I am trying to improve my response flexibility.
I came across this phrase last year and it has really stuck in my mind.
Response flexibility is about creating a gap between a trigger and the response to that trigger – allowing you to make a conscious decision about who you respond.
“Between stimulus and response there is a space… In that space is our power to choose our response. In our response lies our growth and our freedom.”
– Viktor Frankl, Man’s Search for Meaning
Without response flexibility you lash out, react, bite someone’s head off, and are impulsive, driven by emotions. You are giving control of your behaviour to your “lizard brain” (the amygdala) where your fight or flight mechanism exists. It intercepts these messages before they can reach your prefrontal cortex – the place in the brain where most of your cognitive abilities exist.
Response flexibility is a skill and one that should be identified, practiced and developed by parents, teachers and especially by managers.
From what I have learned, the key to developing and improving your response flexibility is in mindfulness and learning how to recognise the trigger as it occurs. It’s not something that you can improve in retrospect through guilt and remorse.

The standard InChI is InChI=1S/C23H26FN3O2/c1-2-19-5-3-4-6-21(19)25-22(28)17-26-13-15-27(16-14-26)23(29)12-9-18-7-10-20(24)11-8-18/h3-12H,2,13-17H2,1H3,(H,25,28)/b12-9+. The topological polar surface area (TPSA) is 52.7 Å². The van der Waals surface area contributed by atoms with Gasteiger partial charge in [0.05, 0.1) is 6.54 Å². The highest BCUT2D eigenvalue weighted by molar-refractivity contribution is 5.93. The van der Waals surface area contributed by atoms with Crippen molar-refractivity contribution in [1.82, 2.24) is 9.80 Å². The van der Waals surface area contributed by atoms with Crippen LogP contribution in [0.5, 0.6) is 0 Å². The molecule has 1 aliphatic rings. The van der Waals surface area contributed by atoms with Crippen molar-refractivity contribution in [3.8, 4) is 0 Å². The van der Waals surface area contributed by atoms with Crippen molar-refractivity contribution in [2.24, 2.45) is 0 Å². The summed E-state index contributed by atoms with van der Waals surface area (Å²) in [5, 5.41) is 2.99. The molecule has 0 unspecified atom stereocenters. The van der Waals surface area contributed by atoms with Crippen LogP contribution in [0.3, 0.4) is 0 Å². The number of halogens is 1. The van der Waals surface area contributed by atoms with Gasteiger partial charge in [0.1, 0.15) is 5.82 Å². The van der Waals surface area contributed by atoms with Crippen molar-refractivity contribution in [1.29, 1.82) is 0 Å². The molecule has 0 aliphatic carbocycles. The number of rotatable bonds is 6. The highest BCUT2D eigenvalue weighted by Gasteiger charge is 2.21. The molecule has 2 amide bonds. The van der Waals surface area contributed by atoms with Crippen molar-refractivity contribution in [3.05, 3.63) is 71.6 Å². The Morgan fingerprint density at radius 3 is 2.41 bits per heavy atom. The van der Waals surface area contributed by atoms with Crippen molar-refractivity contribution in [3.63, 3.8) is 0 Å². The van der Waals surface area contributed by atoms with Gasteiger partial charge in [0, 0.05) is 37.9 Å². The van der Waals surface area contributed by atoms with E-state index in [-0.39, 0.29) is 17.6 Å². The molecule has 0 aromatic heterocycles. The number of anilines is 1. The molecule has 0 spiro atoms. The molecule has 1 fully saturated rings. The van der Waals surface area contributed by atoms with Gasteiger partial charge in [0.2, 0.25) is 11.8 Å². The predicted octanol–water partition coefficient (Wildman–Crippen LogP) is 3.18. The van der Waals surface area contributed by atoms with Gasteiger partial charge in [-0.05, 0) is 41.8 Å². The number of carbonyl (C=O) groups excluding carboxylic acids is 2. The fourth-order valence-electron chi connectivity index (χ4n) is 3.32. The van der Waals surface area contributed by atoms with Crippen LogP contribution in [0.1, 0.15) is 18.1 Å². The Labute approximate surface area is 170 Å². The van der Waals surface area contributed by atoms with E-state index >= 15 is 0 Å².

Your body has a physical reaction to the triggers that cause your amygdala to get twitchy. The path to response flexibility starts with learning to recognise the physical response to the emotions in involved – tightening of the chest, flush in the face, heart rate pulsing, muscles contracting.
At first, you still won’t be able to control your impulses but once you get good at recognising the physical response, you can learn to insert a pause by simply noticing and “labelling” what is happening in your body. There is no need to understand why someone is pushing your buttons (their motivations) or even why you are responding in this physical way (self rationalisation). You just need to stop and say to yourself something like “I am feeling tense and annoyed by this conversation”. That’s it; just notice what is happening.
Once you get good at noticing what is occurring, learn to pause. As soon as you feel the physical changes in your body, take a couple of breaths. This will allow time for your prefrontal cortex to process the information and get it to bypass your impulsive amygdala. In order to have “response flexibility” you need to be able to think about your response.
I’m not saying that you remove the emotion from how you respond and become a stoic; but developing response flexibility gives you time to make choices. It is a great skill to learn and can lead to far more satisfying personal and professional relationships; I still need more practice however..